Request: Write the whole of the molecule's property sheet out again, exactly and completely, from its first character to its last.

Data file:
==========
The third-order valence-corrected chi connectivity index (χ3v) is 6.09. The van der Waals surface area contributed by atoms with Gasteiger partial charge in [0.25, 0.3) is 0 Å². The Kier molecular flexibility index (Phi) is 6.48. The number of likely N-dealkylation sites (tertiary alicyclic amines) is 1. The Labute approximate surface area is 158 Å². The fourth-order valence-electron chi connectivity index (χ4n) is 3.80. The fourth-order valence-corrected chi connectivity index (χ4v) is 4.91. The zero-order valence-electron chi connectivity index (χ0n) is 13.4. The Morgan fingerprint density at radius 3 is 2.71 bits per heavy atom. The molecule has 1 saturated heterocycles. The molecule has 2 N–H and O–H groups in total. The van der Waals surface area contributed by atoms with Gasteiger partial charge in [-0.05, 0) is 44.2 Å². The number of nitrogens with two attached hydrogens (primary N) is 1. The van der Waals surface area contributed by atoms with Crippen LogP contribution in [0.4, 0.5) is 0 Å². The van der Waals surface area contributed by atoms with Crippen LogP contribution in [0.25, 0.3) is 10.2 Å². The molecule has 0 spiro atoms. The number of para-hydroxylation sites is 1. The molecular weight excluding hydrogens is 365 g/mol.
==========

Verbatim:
The third-order valence-corrected chi connectivity index (χ3v) is 6.09. The van der Waals surface area contributed by atoms with Gasteiger partial charge in [0.25, 0.3) is 0 Å². The Kier molecular flexibility index (Phi) is 6.48. The number of likely N-dealkylation sites (tertiary alicyclic amines) is 1. The Labute approximate surface area is 158 Å². The fourth-order valence-electron chi connectivity index (χ4n) is 3.80. The fourth-order valence-corrected chi connectivity index (χ4v) is 4.91. The zero-order valence-electron chi connectivity index (χ0n) is 13.4. The Morgan fingerprint density at radius 3 is 2.71 bits per heavy atom. The molecule has 1 saturated heterocycles. The molecule has 2 N–H and O–H groups in total. The van der Waals surface area contributed by atoms with Gasteiger partial charge in [-0.05, 0) is 44.2 Å². The number of nitrogens with two attached hydrogens (primary N) is 1. The van der Waals surface area contributed by atoms with Crippen LogP contribution in [0.4, 0.5) is 0 Å². The van der Waals surface area contributed by atoms with Crippen LogP contribution in [0.25, 0.3) is 10.2 Å². The molecule has 0 spiro atoms. The number of para-hydroxylation sites is 1. The molecular weight excluding hydrogens is 365 g/mol.